Updated: 14-May-2004 NATO Speeches

At the Joint
Session of the
Senate and
Chamber of
Deputies of


13 May 2004


by NATO Secretary General, Jaap de Hoop Scheffer

Romania: one of 7 invitees countries
President of the Senate,
President of the Chamber of Deputies,
Members of Parliament,
Ladies and Gentlemen,

It gives me great pleasure to address this distinguished Parliament. Speaking in a building as this is overwhelming in more ways than one. The building radiates with symbolism: built by a man who had nothing but contempt for democratic ways, it is now the heart of Romania’s vibrant parliamentary democracy. The future has triumphed over the past.

Just a few weeks ago, your country scored another triumph: Romania is now a full member of NATO. I want to extend my sincere congratulations to all of you who worked hard for Romania’s membership in the Alliance.

The recent accession of Romania and six other countries to the Alliance has vindicated NATO’s open door policy as both morally right and strategically sound.

It is morally right, because this policy has erased Cold War dividing lines for good. Countries who had their fate dictated by others are now in control again of their own destiny. Countries who were told to keep silent now have a voice again – a voice that is heard, and a voice that counts. As Foreign Minister Geoana put it at the Accession Ceremony last month, Romania’s long-standing dream has been realised: to reclaim its Western identity by rejoining the Euro-Atlantic family of democratic nations.

But NATO enlargement is also strategically sound. It enlarges the group of likeminded democracies – from the Balkans to the Baltics, and from the Atlantic Ocean to the Black Sea. It expands the community of shared values and shared interests. And it broadens the means and instruments we have available to tackle new, 21st century security challenges.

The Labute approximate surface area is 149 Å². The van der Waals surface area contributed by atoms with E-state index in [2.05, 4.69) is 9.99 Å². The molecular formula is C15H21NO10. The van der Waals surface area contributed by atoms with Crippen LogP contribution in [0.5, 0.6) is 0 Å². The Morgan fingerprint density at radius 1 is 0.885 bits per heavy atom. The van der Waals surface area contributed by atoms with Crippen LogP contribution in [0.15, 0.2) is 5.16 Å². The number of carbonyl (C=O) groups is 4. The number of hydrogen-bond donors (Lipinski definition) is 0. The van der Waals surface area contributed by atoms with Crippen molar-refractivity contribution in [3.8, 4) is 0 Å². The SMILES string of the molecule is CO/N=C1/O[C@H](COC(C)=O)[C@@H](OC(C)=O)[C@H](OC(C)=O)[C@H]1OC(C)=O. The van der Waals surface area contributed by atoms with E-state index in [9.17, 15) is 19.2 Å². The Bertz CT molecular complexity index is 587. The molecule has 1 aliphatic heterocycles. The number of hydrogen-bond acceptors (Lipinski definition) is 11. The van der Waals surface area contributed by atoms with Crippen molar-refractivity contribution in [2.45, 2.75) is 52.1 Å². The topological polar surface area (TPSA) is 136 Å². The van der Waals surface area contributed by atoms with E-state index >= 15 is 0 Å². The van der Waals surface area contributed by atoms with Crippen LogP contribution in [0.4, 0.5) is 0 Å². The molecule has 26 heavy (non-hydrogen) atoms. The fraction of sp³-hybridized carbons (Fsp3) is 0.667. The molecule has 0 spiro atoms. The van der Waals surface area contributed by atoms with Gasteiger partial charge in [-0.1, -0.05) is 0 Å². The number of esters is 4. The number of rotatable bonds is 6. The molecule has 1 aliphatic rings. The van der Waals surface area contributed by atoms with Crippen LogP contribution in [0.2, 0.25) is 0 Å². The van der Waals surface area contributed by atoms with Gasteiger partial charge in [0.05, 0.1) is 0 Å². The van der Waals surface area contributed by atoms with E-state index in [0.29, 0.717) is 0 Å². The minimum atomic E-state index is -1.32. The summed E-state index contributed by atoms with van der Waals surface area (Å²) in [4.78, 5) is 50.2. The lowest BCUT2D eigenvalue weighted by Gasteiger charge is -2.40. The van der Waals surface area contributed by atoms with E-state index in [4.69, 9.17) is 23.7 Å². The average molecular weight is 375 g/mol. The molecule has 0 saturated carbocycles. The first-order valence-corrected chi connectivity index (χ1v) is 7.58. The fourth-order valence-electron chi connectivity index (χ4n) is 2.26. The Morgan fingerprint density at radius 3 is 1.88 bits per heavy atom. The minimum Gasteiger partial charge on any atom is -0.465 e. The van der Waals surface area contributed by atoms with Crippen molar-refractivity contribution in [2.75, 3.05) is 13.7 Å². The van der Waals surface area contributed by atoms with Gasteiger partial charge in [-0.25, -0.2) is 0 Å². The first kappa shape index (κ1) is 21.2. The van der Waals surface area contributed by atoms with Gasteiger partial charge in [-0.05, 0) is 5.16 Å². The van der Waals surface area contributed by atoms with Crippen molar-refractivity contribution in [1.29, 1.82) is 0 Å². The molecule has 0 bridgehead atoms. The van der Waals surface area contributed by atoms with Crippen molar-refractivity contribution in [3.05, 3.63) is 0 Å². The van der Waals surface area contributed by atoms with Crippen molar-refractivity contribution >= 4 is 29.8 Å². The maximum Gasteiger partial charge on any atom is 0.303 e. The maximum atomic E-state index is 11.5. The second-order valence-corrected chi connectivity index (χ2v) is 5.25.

These new challenges need little explanation. Terrorism, the proliferation of weapons of mass destruction, and “failed states” have become the defining threats of this new century. Against such challenges, geography no longer acts as a shield. As a result, much of our traditional thinking about security has to be revised. Because new problems require new answers.

Have we found the answers? I believe that we have. One answer was our decision to deploy to Afghanistan, to free that country from the grip of the Taliban and Al Qaeda. Romania was among the first Partner countries to contribute a substantial contingent of forces to that mission. And it did so while maintaining its presence in our Balkan missions SFOR and KFOR. I want to take this opportunity to express my sincere gratitude for this courageous decision. If any confirmation were needed about Romania’s determination to join the Alliance, this was it.

Today, our decision to become engaged in Afghanistan has been vindicated. A new government is in place. Al Qaeda has lost Afghanistan as a safe haven. NATO is gradually extending its stabilising presence throughout the country. Slowly but surely, Afghanistan is returning to the peace it has missed for far too long. The road ahead is still bumpy, both for the Afghans and for the international community. But a hopeful beginning has been made.

Afghanistan, and our ongoing missions in the Balkans demonstrate that NATO's ability to build security and stability depends on military competence – the ability to maintain and field modern forces, designed, trained and equipped for 21st century operations. Here, too, we have made good progress in a very short time. The first elements of our NATO Response Force are up and running. Implementation of the Prague Capabilities Commitment is moving ahead. Protection against weapons of mass destruction has been stepped up. And we have undertaken a radical overhaul of our military command structure – to make it leaner and more flexible, with a new command specifically dedicated to transformation.

We have also moved the NATO-Russia relationship forward. The new threats affect NATO and Russia alike, and this has spawned a new sense of direction and purpose in our relationship. Above all, it has led to a new spirit of cooperation – cooperation on an ever broader range of issues, from peacekeeping to theatre missile defence. We have been able to make all this progress because we realised that we need to focus on the future, not on the past.